Tables were scattered about, hosting roughly a dozen men. A game of poker was being played at one, a lap dance at another. A trio of scruffy musicians played a disjointed jazz tune in a corner of the room, instead of on stage.

It was there, on the stage, lounging on a beaten up old couch and gnawing on a severed arm, that Thorne found her quarry. The Wolf locked eyes with the black-haired girl, and flashed a predatory grin.


The Wolf roared, and the rats obeyed. Very shortly, not a soul was left in the room aside from the two Maerorus. The wolf tore off a strip of flesh from her snack and gulped it down before tossing the arm aside. She pushed herself up, effortlessly yanking a machete the size of a man's arm out of the wooden stage as she made her way down to the dance floor.

"Lizzy," the Wolf laughed, showing off her sharpened canines. "Long time no see."

Her hair was long and wavy, the colour seeming to shimmer between red and violent as the lighting changed. The Wolf wore a black leather jacket - unzipped with absolutely nothing underneath - and a matching pair of pants with the fly undone. What looked like braces were worn over her elbows and knees. Over her ears, she wore a device that looked to be the bastard child of a pair of headphones and an eggtimer, held on with a headband and a chinstrap. Strangest of all were the pair of stitched seams ran horizontally across her face and neck. Thorne would have recognized her anywhere.

"Gavrill," she said, forcing something of a smile to her face.

Thorne wasn't tall to begin with, but the other woman positively dwarfed her as she approached. The former security officer wagered she was at least six and a half feet, maybe closer to seven.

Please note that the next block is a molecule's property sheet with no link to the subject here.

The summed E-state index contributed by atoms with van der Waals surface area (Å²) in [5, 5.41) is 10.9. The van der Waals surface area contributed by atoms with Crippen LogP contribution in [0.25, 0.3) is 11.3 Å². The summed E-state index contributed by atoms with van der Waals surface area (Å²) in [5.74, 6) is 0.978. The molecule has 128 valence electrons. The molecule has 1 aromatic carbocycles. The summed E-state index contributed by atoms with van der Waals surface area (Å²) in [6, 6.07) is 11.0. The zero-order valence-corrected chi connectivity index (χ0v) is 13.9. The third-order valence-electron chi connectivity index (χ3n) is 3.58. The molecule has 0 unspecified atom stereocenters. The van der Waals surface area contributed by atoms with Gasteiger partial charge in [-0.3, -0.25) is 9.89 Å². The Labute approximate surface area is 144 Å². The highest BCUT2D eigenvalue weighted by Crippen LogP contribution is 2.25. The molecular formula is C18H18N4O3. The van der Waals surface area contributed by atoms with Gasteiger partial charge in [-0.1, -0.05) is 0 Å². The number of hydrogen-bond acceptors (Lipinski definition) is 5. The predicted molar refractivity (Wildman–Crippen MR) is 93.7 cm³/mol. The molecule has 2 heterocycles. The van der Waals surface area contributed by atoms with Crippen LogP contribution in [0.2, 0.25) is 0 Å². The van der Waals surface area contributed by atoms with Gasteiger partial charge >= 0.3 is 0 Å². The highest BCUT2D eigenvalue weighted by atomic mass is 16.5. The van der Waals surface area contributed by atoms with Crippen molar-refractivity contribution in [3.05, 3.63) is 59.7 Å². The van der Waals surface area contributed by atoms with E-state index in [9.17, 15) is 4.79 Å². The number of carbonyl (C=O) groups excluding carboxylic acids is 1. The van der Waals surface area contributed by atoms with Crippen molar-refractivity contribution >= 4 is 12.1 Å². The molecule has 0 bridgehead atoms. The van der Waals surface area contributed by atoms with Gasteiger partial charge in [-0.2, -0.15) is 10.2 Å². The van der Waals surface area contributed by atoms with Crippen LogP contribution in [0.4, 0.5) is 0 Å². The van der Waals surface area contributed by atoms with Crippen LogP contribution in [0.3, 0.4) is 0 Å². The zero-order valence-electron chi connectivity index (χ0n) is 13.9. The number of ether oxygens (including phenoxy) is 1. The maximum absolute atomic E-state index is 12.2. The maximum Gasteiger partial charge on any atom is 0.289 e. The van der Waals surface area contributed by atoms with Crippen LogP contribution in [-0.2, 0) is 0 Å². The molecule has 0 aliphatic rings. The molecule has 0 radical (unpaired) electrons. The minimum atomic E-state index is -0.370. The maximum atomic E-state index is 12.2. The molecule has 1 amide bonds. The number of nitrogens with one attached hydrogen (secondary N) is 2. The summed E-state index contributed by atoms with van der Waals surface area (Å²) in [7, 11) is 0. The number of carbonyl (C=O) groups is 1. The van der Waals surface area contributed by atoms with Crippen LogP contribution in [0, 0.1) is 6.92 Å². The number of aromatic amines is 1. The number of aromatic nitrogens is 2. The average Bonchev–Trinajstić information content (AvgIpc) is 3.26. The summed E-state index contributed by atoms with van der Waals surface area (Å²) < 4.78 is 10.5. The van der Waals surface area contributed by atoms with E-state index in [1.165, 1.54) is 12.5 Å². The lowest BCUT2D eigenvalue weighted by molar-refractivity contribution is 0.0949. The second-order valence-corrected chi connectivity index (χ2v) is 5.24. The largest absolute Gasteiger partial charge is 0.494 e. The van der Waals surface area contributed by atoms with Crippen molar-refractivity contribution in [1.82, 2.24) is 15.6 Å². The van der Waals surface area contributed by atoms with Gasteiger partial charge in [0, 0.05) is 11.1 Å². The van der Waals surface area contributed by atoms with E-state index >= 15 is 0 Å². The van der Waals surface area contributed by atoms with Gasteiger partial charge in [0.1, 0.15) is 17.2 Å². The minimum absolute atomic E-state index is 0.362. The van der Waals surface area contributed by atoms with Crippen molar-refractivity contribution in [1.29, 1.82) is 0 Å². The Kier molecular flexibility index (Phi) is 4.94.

The former security officer stayed relaxed and still as the elder Madaraki circled around her, eyes glancing up and down, nose constantly sniffing at the air. Without warning, Gavrill stepped up behind Thorne and pressed her nose against the girl's ebony hair, groaning with satisfaction as she took a long, deep whiff.

"Damn, Lizzy. You smell gooood," the Wolf sighed, slowly licking her lips.

Thorne turned sharply, but the taller woman spoke again before she could open her mouth.

"You have shampoo," Gavrill muttered, stepping in front of the black-haired girl. "Good quality, too... Strawberry?"

Thorne stayed silent, her face forming an impassive look teetering on the edge of becoming a scowl.

"I'd kill a man for some good shampoo these days..."

"Or anything else, I'd say."

Gavrill snickered and stepped around her again, this time pulling the stubby shotgun from Thorne's hand as her enormous machete vanished into thin air. She opened the breech, checking to see if it was loaded, then snapped it shut again.

"Funny, Lizzy," she said, turning the weapon over in her hands, "always thought of you as more of a rifle kind of gal."

"I'm adaptable."

The Wolf snorted. "Never been one for guns, but I always liked a good sawed-off. You know what they call these in Italy?"

"What?" Thorne asked, humouring the woman.

"'Lupara'," Gavrill answered. "It means 'for wolves'. As in, 'for HUNTING wolves'."

There was a flurry of movement, and Thorne suddenly found the barrel of the shotgun uncomfortably close to her skull.

"You looking to do some wolf hunting today, Lizzy?"

Without flinching, Thorne replied, "Of a sort."

Gavrill let out a sharp bark of laughter. "That's what I always liked about you, Lizzy!" She said, waving the gun a bit more threateningly than Thorne would have liked. "Show no fear! But... Hnnh. But old Gavrill can smell it on you..."

The Wolf took another long sniff as she paced around Thorne a third time, showing little regard for personal space. Her lips twitched as she did, flashing slivers of pearly white canines. Thorne could hear the sickening sound of Gavrill's tongue running over her teeth. The taller Maerorus shook and groaned as a powerful tingling ran up her spine.

"You're drooling," the black-haired girl remarked.

Gavrill growled and wiped the trickle of saliva with her sleave, her grin fading as she did. "So what can I do for you today? Come to join the pack?"

"Not quite," Thorne replied. She cocked her head at one of the vacated tables. "Why don't we sit down? I have a proposition to discuss."

"A proposition? Oh boy, haven't had one of those lately," the stitched Maerorus found her way to a recently vacated chair, then leaned back and kicked her feet up on to the table. She still held the gun in a weak grip, letting it clang against the chair leg. "So what do you want?"